Thursday, August 6, 2009

"Always Faithful" - Excerpt Chapter 1

Here's an excerpt from Chapter 1 of Always Faithful

Chapter 1 - Detour

As the car sped south, the industrial wasteland advertisers call “Chicagoland” gave way to the green farmland of rural Indiana. Connie Rydell felt herself begin to relax for the first time in several days. She felt emotionally bruised, not to mention physically sore from lugging boxes up the stairs to her daughter's new apartment in Chicago. It occurred to her that launching an adult child was a lot like giving birth in the first place. It left her with a jumble of contradictory feelings: exhausted, joyful, and afraid. She suspected that something like postpartum blues would follow shortly.
Connie was certain that her daughter would be happy in Chicago. Jessica had worked for the most prestigious law firm in Indianapolis, but Connie knew Jessie had always dreamed of moving away from her home town and practicing law in with a national firm in a major city. When the Chicago firm, Pickering & Hart, came calling, Jessica seized the opportunity. Connie was very proud of and happy for her daughter, but she was sorry to see her move so far away.
Connie smiled to herself. She knew it was selfish, but she hoped Jessie would visit Indy often, so Connie would not have to make the trek to Chicago with any frequency. Connie did not care for big cities or long car trips, for that matter. Right now, she wanted to go home, take a bath and stretch out on the couch with the dog and a book. It was no wonder Jessie and Rick both thought she was a boring old poop!
A penny for your thoughts.”
The sound of his voice brought Connie out of her reverie. Even after thirty years of marriage, when he spoke her heart still skipped a beat. She turned to look at him and smiled, “I was thinking about how happy Jess will be in Chicago and how terrified and miserable I would be if I were in her shoes.”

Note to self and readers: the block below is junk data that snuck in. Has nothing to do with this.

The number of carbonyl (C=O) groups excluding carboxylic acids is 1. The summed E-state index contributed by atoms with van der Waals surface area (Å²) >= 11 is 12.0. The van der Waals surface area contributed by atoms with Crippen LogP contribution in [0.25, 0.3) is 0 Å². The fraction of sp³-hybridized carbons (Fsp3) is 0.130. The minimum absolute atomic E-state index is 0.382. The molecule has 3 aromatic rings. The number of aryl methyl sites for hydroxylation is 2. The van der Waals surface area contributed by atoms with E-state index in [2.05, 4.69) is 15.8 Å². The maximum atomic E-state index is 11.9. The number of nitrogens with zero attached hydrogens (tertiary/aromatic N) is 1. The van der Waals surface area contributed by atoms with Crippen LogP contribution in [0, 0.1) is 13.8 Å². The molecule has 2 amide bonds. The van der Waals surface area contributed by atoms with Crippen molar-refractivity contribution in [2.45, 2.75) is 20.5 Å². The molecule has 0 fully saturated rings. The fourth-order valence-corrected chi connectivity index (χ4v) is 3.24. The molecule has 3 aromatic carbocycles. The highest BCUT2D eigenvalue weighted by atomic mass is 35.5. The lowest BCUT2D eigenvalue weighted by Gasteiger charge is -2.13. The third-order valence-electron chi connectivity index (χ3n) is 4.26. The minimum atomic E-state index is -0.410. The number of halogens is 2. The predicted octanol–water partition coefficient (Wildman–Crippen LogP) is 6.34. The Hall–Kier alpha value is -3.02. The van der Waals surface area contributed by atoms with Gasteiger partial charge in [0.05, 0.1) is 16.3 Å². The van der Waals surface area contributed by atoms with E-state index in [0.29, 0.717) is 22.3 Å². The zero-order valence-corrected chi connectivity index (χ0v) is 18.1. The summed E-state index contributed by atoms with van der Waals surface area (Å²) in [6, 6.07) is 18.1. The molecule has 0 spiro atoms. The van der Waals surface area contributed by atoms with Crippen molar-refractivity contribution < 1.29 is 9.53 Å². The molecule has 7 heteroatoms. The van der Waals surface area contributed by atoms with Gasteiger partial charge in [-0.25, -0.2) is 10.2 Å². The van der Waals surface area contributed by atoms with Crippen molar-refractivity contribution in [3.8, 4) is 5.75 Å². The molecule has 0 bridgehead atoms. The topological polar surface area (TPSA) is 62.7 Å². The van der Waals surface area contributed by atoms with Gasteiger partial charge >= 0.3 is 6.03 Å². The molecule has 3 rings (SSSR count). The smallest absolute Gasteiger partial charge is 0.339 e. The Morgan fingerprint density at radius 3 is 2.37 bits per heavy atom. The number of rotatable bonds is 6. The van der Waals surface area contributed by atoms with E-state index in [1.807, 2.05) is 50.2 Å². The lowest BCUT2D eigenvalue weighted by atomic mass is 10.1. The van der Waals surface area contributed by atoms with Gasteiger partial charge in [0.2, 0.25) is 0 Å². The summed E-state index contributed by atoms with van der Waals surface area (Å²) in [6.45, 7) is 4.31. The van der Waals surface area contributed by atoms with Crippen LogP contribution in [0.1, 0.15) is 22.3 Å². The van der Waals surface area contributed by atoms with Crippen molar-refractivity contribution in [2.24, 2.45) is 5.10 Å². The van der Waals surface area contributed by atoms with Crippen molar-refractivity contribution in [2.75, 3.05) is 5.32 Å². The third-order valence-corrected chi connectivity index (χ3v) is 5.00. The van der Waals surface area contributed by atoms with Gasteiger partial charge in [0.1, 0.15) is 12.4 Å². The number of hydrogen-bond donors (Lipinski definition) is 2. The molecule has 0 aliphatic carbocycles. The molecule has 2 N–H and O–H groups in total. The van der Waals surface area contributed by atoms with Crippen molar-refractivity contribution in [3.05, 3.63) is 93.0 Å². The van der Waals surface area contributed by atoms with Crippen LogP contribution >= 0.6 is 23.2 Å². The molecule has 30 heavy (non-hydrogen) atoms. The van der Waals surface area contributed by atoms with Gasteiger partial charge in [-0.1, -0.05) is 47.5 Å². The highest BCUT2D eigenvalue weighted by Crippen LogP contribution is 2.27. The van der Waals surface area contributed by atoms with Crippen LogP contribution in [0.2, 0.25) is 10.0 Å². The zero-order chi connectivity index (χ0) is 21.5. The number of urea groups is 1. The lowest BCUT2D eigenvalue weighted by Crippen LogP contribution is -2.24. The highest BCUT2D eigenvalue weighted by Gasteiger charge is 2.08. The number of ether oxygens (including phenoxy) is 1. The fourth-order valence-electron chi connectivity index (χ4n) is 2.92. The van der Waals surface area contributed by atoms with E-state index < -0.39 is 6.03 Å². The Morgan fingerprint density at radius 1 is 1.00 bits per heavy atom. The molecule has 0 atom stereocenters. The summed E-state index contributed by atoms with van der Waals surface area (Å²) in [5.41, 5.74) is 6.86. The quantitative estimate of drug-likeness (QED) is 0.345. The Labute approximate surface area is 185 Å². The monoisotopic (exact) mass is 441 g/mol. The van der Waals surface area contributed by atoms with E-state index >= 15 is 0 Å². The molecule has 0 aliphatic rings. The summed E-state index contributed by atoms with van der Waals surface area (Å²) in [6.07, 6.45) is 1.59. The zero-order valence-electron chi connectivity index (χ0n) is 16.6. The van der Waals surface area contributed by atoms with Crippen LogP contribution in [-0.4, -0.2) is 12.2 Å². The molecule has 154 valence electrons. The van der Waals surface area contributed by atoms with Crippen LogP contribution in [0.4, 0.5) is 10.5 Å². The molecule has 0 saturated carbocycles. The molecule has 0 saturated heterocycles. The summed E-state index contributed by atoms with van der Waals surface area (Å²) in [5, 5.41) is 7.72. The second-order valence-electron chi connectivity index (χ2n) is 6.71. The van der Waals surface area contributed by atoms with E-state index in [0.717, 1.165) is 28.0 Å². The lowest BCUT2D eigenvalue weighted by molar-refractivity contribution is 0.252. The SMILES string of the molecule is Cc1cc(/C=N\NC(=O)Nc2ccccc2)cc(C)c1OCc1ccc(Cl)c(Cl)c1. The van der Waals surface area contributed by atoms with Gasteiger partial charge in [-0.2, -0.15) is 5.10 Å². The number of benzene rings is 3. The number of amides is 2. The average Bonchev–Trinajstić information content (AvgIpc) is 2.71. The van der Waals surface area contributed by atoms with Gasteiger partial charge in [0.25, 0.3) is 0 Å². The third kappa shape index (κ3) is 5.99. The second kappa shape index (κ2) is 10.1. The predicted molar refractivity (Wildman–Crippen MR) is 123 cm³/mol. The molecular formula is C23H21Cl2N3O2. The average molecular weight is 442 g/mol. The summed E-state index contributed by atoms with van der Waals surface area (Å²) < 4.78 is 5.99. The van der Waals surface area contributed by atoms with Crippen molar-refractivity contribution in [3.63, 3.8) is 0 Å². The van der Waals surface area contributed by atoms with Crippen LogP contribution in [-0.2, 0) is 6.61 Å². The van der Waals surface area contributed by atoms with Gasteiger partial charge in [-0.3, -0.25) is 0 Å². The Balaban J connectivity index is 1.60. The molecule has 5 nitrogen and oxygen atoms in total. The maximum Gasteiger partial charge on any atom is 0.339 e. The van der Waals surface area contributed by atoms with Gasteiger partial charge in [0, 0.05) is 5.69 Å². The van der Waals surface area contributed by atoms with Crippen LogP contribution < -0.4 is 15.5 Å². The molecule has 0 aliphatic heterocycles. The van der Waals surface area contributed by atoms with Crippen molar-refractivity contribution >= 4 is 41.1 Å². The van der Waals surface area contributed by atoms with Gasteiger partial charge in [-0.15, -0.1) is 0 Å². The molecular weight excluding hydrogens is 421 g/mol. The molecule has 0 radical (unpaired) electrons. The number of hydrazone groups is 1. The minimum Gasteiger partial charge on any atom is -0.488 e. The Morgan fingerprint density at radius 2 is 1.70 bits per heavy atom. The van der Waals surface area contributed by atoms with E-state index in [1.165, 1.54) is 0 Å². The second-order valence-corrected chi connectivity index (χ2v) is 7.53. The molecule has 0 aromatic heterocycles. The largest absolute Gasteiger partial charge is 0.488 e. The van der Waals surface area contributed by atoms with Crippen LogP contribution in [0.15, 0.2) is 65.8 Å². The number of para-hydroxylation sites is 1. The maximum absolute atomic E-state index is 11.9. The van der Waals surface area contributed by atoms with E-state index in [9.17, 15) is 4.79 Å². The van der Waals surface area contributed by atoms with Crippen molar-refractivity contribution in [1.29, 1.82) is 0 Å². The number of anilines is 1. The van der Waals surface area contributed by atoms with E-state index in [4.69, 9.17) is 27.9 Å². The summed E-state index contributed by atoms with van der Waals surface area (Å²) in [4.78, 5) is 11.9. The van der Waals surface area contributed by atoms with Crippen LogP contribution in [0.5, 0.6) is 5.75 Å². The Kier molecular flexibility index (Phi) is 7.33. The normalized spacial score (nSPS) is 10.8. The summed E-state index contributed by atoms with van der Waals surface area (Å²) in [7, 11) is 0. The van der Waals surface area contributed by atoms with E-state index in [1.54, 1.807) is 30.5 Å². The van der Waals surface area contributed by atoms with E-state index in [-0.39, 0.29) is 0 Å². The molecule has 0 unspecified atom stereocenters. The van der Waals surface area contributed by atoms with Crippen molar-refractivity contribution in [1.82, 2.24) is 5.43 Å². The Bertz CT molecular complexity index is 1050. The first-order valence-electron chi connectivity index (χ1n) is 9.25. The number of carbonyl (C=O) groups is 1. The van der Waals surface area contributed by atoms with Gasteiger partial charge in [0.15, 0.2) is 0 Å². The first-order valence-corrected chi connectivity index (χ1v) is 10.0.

He laughed out loud. There it was! That face- splitting smile and the laugh that came from the bottom of his soul. When she heard him laugh , Connie usually found herself verging on happily weepy. This time, she joined in the laughter, “Well, I'm just being honest.”
He nodded, “I know. The problem is, I have a hard time getting my mind around the thought of you being terrified of anything.”
Connie noticed that he was concentrating on the road, much more than was strictly necessary, given that it was ruler-straight, perfectly dry and there was not another car in sight. Connie could tell there was something on his mind that he didn't think she was going to like. She started to make a smart remark in response to his comment, but decided to respond to what he didn't say instead, “Spill it.”
He looked startled, “Huh?”
I said 'spill it.' Something's on your mind. Something I'm probably going to hate. Go ahead and lay it on me.”
He laughed again, and retorted, “I wish you wouldn't read my mind like that.”